A Player’s Guide to Type 1

Posted in Feature on August 9, 2004

By Stephen Menendian

Take a moment to congratulate yourself. You have taken the first step toward playing in the Type 1 Championship at Gen Con Indy. Whether you are a Pro player, a Friday Night Magic regular, a money drafter, or a casual player, you play Magic because you like it. Playing Magic without taking a dip in Vintage waters is like going to Disney World without riding Space Mountain. Sure, it's old - but it's worth it. You aren't getting the full experience unless you've tried it.

Whether you're looking to prepare yourself for this wild and strange format or you're just curious, I'm here to cover the basics of Type 1 in a way that is simple and understandable. Before you finish this article, you'll feel comfortable playing in a format you may have always wondered about and chances are you'll be ready to compete for a unique, incredible prize, revealed here (later) for the first time!

So what's the deal with Type 1?

A dramatic rise in the quality of prizes awarded at Type 1 tournaments has drawn regular crowds of 200 in the Northeastern United States and Europe. Starcitygames has begun organizing regular tournaments where the top eight is awarded power cards, each valued over $300 each. Last year at Gen Con, Carl Winter won unique Black Lotus artwork by Christopher Rush. For a fraction of the effort that it takes to win a PTQ, you can win Grand Prix level prizes year 'round!

Won't it cost me my spleen to play Type 1?

For the first time in its history, the format of the most disgusting combo decks and spirit-crushing control decks is bowing down to Null Rod and Spiketail Hatchling. It is the ultimate irony of Type 1 that the closest thing to a dominant deck at the moment is a deck with a single Mox, no combo parts, and no creature with bigger than a 2 power:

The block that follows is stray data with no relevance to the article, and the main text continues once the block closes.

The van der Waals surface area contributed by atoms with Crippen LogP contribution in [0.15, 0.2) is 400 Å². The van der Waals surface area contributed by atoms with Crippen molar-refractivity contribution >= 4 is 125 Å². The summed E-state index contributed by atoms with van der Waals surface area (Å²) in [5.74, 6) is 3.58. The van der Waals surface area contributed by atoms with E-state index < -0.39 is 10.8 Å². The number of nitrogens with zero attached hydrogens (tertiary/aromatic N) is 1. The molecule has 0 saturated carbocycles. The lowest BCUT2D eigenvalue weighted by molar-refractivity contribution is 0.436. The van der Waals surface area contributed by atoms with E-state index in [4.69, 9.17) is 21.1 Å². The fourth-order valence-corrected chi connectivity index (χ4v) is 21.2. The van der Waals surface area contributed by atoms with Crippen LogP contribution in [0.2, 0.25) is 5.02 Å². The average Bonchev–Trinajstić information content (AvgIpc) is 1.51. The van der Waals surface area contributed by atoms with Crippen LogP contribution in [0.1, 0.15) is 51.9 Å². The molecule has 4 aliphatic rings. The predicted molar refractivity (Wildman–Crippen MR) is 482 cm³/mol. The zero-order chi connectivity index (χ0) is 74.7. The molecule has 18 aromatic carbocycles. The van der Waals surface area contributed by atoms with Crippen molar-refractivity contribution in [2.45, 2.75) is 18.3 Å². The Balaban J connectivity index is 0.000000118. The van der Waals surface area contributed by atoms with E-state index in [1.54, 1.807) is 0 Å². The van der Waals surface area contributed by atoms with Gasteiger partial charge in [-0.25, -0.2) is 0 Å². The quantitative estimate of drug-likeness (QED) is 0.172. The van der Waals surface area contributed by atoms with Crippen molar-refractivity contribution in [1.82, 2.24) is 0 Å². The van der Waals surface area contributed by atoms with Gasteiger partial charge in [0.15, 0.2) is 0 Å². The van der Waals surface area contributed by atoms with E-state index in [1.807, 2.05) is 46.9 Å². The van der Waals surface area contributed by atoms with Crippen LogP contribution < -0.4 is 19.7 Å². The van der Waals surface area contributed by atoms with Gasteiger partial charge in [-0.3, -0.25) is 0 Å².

U/R Fish

The last major Type 1 tournament was the Starcitygames Power Nine tournament.
It drew 167 people and will set the metagame for Gen Con. The other placing decks at the Inaugural Starcitygames Power Nine Tournament were:

4 Color Control

The Man Show

4th Place was another Fish deck.

Coming out of that tournament, the Tier 1 looks like this:

And the Tier 2:

Mana Drain Based:

Tendrils Based

Null Rod Based

  • U/G Madness

Mishra's Workshop Based

  • Workshop Slavery
  • Tools N Tubbies
Other:

Any one of these decks could win the Vintage Championship. You should expect to play at least four of these archetypes in an eight round tournament. As you can see, Type 1 is basically divided into decks that are defined by a few key cards: Mana Drain, Null Rod, Tendrils of Agony (mostly a proxy for broken Combo decks), and Mishra's Workshop.

Let's get to the archetypes.

UR FISH

Daze
This deck doesn't really run merfolk anymore, instead opting for Grim Lavamancer, Voidmage Prodigy, Mishra's Factory, Spiketail Hatchling, and Curiosity. Between cheap creatures and cheaper countermagic (Force of Will), Fish can put people on a quick clock.

Fish is currently the most successful deck in the Type 1 American metagame. In addition to being the most popular deck played in the Starcitygames tournament, it placed three players in the top 6, far more than any other archetype. Around Round 6, about every two of three matches at the top table included Fish. The three largest tournaments since the Spring were the Grand Prix DC Type 1 side event with 70 players, the Central Coast Championship in North Carolina with 45, and the Starcitygames Power Nine tournament with 167. Marc Perez playing Fish won the first two tournaments and got third place in the last. The numbers of Fish have been increasing with each new tournament.